Wednesday, February 27, 2008

Yes, it is your fault 

Anyone remember when Krispy Kreme was all the rage? Well the last one in Minnesota closed, and the reason is quite simple:
"Just not making the dough. Just not enough retail, not enough wholesale. We're a retail, wholesale operation and the retail just has not even met our expectations ... It's just disappointing," said Molly Spoor, the Director of Operations for the Maple Grove location.
Mild wailing from James, but Kathy's lamentation bears notice.

I'm so ashamed. This is my fault. I'll admit it. I'm to blame. Since the various Krispy Kremes about town were nowhere near the Cake Eater pad, I visited only occasionally when we had a car, and then not at all when we didn't. Maple Grove is quite the hike from the Cake Eater Pad. It takes about a half-hour to get there---and that's without traffic. I just couldn't be bothered to get in the car and drive all the way up there to get some donuts. I lamented their lack of inner city locations, but, woe is me, did nothing to support their glazed ambitions because it was too far to go for donuts. I should have made the effort. Really, I should have.

To be fair, however, they did deliver to all the local Holiday stations, and there are a few of those nearby. I patronized their glazed deliciousness via the local gas station, but alas, they lost that contract to a local grocery store chain a few months ago. And while I like the local grocery chain's custard filled chocolate bismarcks, I still adored the glazed goodness of a Krispy Kreme. Unfortunately, I didn't adore them often enough.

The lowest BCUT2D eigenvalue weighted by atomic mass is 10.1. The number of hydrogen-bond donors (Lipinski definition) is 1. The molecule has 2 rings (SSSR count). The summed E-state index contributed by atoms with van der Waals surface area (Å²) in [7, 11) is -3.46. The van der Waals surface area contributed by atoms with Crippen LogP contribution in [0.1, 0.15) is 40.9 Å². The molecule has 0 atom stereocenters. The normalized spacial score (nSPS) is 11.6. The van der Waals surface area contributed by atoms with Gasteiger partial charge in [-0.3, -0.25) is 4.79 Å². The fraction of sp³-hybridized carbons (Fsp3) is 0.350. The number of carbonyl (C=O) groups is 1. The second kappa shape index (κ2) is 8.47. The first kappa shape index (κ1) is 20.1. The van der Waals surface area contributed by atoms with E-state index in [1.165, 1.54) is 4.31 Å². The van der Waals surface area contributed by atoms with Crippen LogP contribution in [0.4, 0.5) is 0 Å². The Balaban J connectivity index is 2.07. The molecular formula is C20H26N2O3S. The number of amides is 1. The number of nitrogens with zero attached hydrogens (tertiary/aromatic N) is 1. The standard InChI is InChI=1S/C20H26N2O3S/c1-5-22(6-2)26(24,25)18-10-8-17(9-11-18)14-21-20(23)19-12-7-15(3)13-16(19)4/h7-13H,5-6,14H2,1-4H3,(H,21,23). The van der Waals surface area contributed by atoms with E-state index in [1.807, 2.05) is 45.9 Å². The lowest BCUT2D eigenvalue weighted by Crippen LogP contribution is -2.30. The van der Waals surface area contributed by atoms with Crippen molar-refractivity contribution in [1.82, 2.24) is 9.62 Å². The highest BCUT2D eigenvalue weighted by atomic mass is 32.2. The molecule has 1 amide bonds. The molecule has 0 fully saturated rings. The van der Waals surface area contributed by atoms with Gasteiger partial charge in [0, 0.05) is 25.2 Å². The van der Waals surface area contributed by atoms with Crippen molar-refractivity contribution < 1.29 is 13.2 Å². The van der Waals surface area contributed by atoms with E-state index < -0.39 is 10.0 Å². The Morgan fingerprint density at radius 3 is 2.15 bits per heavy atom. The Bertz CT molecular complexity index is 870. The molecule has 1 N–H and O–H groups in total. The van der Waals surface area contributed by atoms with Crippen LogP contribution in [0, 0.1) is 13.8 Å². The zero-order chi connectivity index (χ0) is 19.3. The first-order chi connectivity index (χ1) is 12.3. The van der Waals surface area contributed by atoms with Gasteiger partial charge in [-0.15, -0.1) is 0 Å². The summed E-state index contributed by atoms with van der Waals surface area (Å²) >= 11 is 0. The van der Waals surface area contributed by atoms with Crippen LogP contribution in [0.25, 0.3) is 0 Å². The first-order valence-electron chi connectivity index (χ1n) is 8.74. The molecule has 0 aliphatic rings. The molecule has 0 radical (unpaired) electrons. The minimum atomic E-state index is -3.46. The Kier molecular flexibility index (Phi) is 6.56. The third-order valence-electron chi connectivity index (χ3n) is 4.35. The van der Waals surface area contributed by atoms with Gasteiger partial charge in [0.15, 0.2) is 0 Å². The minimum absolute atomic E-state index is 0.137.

Well, it's unfair of you, Kathy! You should know that your decision to not drive has impoverished Molly and many other KKD workers! I'm asking you to believe, "We are all in this together. From CEOs to shareholders, from financiers to factory workers, we all have a stake in each other's success because the more Americans prosper, the more America prospers.�

Oh, wait. That was politics, this was supposed to be about donuts. But Don Boudreaux points out that, well, shift happens:
Trade is just one manifestation of consumer sovereignty. Just as there are ... winners and losers from consumers shifting their expenditures from goods made in America to goods made abroad, there are winners and losers from consumers shifting their expenditures from goods made in Illinois to goods made in Arizona - and from consumers shifting their expenditures from donuts, beef, cigarettes, whiskey, and train travel to bagels, fish, yoga lessons, wine, and air travel. Trade plays no unique, or uniquely important, role as an avenue of economic change spurred in part by consumer sovereignty. The only practical way to rid the economy of such "loses" is to try to freeze it, a futile step that will in the long-run only make losers of everyone.
The decision of Americans to avoid carbohydrates in an effort to trim their waistlines is a choice that a free society should embrace, but KKD was a loser in that. Maybe they made mistakes in overly aggressive expansion, but I don't see any Dunkin Donuts here from the east nor an invasion of Tim Horton's from the north. As an east coaster, I'm very, very fond of the Double D, but because there are not enough of me my preferences are not fulfilled in the market either. By what right would I be able to claim my two honey dips and a coffee regulah no sugah? By what right would the worker at KKD have a claim on my purchasing pattern?

But isn't that what we do when make claims for "free trade as long as it's fair"? Or use tax expenditures to favor firms who invest with our friends rather than someone else's?

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